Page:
I don't even remember exactly what I did, but I must have somehow practiced sliding on the snow and perfected a semblance of “hockey stop” before I dared to launch off that crude jumping hill. That's right; I could descent and stop by making one single right-hand turn at the bottom of the hill (I'm a lefty...) In addition to my forays into catching big air off that jump, I also had to participate into some cross-country races which I hated with a passion, as my crude wooden skis and their bare bases could not perform nearly as well as the real cross-country skis owned by my most fortunate school mates.

So that's how things began for me. Later, I remember working as a lift attendant during the school holidays. This entitled me to a free ski pass and that's how I seriously learned how to ski - never with formal lessons - but through simple observation, imitation and sheer mileage. I wish I could have had access to some formal type of instruction, but it never came until the time I decided to become a ski instructor. Only then, did my technique got “corrected” and my terrible skiing “habits” unbent by some high ranking and very dogmatic “ski professors.”

Just a few days ago, as I was shooting a video about Katie Fredrickson taking her very first steps on skis, I was amazed by the evolution of the ski equipment now made available to beginners and by the markedly improved teaching methods that can, in just a couple of hours, turn a non-skier into someone able to evolve independently on snow and enjoy the thrills of sliding down some pretty long runs...

January is almost over, but it's not too late for seizing the opportunity of learning how to ski in the very best environment and under the guidance of the most conscientious and talented ski instructors in America. If you or someone you know has been putting off that first day on skis forever, now might be the time to make that life-changing move. You'll be glad you did it and your friends will thank you for it!

Tuesday, January 24, 2012

Another “green” film

Last night we saw “A fierce green fire” at the Sundance Film Festival. This excellent documentary sums up decade of combat by environmentalists in the US and abroad.

What it also showed was that “green” movements are counted by the million but fail to always act in concert. It also missed the issue of overpopulation and couldn't obviously see the “elephant in the room.” It said however that we can't trust politics to achieve anything in that domain and we should just count on ourselves. No secret weapon, no miracle!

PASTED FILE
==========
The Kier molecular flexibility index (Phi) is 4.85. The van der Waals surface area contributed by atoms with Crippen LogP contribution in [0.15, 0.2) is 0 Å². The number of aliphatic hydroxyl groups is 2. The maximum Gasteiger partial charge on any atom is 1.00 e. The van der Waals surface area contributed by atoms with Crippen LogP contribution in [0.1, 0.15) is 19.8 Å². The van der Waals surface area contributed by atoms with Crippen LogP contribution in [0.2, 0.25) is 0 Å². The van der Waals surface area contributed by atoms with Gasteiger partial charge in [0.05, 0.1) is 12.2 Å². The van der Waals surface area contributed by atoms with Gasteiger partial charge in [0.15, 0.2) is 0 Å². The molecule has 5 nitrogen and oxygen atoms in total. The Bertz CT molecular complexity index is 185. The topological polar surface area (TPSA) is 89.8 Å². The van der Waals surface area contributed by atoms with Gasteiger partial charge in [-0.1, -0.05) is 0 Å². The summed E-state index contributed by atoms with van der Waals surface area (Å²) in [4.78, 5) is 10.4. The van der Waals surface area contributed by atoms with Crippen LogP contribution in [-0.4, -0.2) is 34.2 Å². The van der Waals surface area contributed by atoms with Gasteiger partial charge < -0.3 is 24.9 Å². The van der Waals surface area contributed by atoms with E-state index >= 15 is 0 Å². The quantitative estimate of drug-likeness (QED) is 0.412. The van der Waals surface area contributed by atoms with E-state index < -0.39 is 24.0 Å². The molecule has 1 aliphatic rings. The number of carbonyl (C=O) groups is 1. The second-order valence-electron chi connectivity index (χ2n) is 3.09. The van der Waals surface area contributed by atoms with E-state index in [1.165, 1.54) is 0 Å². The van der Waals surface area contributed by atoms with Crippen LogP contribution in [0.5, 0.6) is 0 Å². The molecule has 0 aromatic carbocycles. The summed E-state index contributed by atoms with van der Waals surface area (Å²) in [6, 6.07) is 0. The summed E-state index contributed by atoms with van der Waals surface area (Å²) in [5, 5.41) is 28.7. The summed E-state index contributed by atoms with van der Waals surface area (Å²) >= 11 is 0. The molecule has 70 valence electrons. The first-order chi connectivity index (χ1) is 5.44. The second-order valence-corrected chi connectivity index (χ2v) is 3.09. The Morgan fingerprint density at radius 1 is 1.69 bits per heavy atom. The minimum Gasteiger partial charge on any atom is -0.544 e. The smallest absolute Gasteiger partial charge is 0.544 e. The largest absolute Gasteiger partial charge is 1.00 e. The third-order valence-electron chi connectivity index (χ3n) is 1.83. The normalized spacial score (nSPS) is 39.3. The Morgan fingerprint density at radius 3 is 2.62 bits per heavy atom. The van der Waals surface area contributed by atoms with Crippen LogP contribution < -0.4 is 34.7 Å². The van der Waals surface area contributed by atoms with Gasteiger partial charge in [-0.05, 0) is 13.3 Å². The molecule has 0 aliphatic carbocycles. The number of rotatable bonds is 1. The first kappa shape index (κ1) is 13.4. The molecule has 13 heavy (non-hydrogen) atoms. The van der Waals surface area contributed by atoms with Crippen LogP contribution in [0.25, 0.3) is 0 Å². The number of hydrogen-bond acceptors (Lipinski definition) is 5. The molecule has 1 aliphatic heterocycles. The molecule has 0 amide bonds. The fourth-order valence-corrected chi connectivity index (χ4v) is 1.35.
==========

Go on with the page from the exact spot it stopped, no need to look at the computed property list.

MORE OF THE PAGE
Monday, January 23, 2012

Turning drudgery into fun!

We all are faced with unpleasant situations that can ruin a moment, a few hour, a day or more. Generally, we tend to be hard on ourselves and beside self-flagellation and all kinds of recriminations directed into a wide number of different directions, we get down in the dump, prone to despair and depression.

After having followed that path far too many times, I have now changed my way and “distract” my negative feelings by engineering a number of approaches that will make the problem-solving more fun, more creative and more efficient.

Instead of casting a shadow of negativity upon an unpleasant reality, I bring a number of novel solutions that will take my mind out of the demoralizing side of the situation and bring a spirit of adventure into these non-desired, but nonetheless very present circumstances. Try it, it works wonder for me!

Sunday, January 22, 2012

I could be their grandpa!

Not so long ago, when I observed young adults and college students, I was always amazed at their youth, their energy and their potential. My kids were still smaller and perhaps only in high-school, but I often said to myself, “these youngsters could be my own kids!”

Today, when I'm faced with the same encounters, I'm still as amazed as I was then, but this time I can almost say, “this guys and girls could be my grand-kids!”

Saturday, January 21, 2012

Film school

The Sundance Film Festival just begun this week and while I intend to attend quite a few screening this year, my attention for the first-time will be that of a videographer, not just that of a regular movie-goer.

After a year of learning the art of filming and putting image, sound and stories together, it will be refreshing to watch attentively how others (much more professional than me) go about producing the kinds of films we love!

Friday, January 20, 2012

The tyranny of carving...

Carving goes back a long way; I remember carving, or trying to, back in the early 70s after reading Georges Joubert's book which arguably were the first published work to shine a light on a technique that ski racers of that period would use occasionally with the equipment that was available at the moment and on the best prepared racing courses of the times.

With ski sidecut and construction not yet optimized, carving was hard to achieve and it took the tail end of the 20th century to give that technique both the notoriety it needed and the legitimacy it deserved. Yet, all along, carving has just been a mean to and end (skiing) and not the sport's holy grail as many would have us to believe.

That's right carving works best in certain snow and terrain conditions and can totally lose its meaning and purpose in deep snow, bumps crud and challenging conditions, not to mention extremely steep terrain. Yet there are those fanatics who seem to think that there's no salvation without carving.

Of course, I can't disagree more with that view and was reminded of it, a few days ago as I was skiing with a group of local “expert” skiers that couldn't keep up with me on some very steep, yet perfectly groomed Deer Valley ski runs. While they were stuck to their regimented “carving” maneuvers I was free to fly, be my natural self, and maximize the speed that this particular ski run would allow. That's right, whatever it took; not just carving!